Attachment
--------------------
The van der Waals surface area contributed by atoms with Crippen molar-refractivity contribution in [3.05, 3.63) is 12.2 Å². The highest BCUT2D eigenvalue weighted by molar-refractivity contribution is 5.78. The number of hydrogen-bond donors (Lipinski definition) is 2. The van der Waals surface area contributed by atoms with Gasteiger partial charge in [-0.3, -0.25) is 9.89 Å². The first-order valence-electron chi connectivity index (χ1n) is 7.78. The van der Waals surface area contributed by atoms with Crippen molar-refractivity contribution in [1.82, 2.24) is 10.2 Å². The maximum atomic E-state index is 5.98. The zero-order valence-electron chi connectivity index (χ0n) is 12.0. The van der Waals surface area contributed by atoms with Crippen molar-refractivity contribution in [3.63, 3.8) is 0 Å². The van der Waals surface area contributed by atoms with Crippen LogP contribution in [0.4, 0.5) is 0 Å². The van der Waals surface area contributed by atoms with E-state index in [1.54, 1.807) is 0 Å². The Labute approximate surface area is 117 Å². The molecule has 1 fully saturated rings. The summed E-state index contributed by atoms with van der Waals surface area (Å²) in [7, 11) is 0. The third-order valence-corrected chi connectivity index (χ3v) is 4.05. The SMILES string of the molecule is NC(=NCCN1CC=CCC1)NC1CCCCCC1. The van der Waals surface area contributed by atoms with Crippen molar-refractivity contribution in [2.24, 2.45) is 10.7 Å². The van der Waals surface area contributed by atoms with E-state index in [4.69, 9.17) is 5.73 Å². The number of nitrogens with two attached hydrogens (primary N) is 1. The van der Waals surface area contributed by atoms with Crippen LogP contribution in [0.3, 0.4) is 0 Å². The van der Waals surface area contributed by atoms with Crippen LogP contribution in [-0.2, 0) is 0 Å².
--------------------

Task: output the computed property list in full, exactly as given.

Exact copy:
The van der Waals surface area contributed by atoms with Crippen molar-refractivity contribution in [3.05, 3.63) is 12.2 Å². The highest BCUT2D eigenvalue weighted by molar-refractivity contribution is 5.78. The number of hydrogen-bond donors (Lipinski definition) is 2. The van der Waals surface area contributed by atoms with Gasteiger partial charge in [-0.3, -0.25) is 9.89 Å². The first-order valence-electron chi connectivity index (χ1n) is 7.78. The van der Waals surface area contributed by atoms with Crippen molar-refractivity contribution in [1.82, 2.24) is 10.2 Å². The maximum atomic E-state index is 5.98. The zero-order valence-electron chi connectivity index (χ0n) is 12.0. The van der Waals surface area contributed by atoms with Crippen molar-refractivity contribution in [3.63, 3.8) is 0 Å². The van der Waals surface area contributed by atoms with Crippen LogP contribution in [0.4, 0.5) is 0 Å². The van der Waals surface area contributed by atoms with E-state index in [1.54, 1.807) is 0 Å². The Labute approximate surface area is 117 Å². The molecule has 1 fully saturated rings. The summed E-state index contributed by atoms with van der Waals surface area (Å²) in [7, 11) is 0. The third-order valence-corrected chi connectivity index (χ3v) is 4.05. The SMILES string of the molecule is NC(=NCCN1CC=CCC1)NC1CCCCCC1. The van der Waals surface area contributed by atoms with Crippen molar-refractivity contribution in [2.24, 2.45) is 10.7 Å². The van der Waals surface area contributed by atoms with E-state index in [4.69, 9.17) is 5.73 Å². The number of nitrogens with two attached hydrogens (primary N) is 1. The van der Waals surface area contributed by atoms with Crippen LogP contribution in [0.3, 0.4) is 0 Å². The van der Waals surface area contributed by atoms with Crippen LogP contribution in [-0.2, 0) is 0 Å².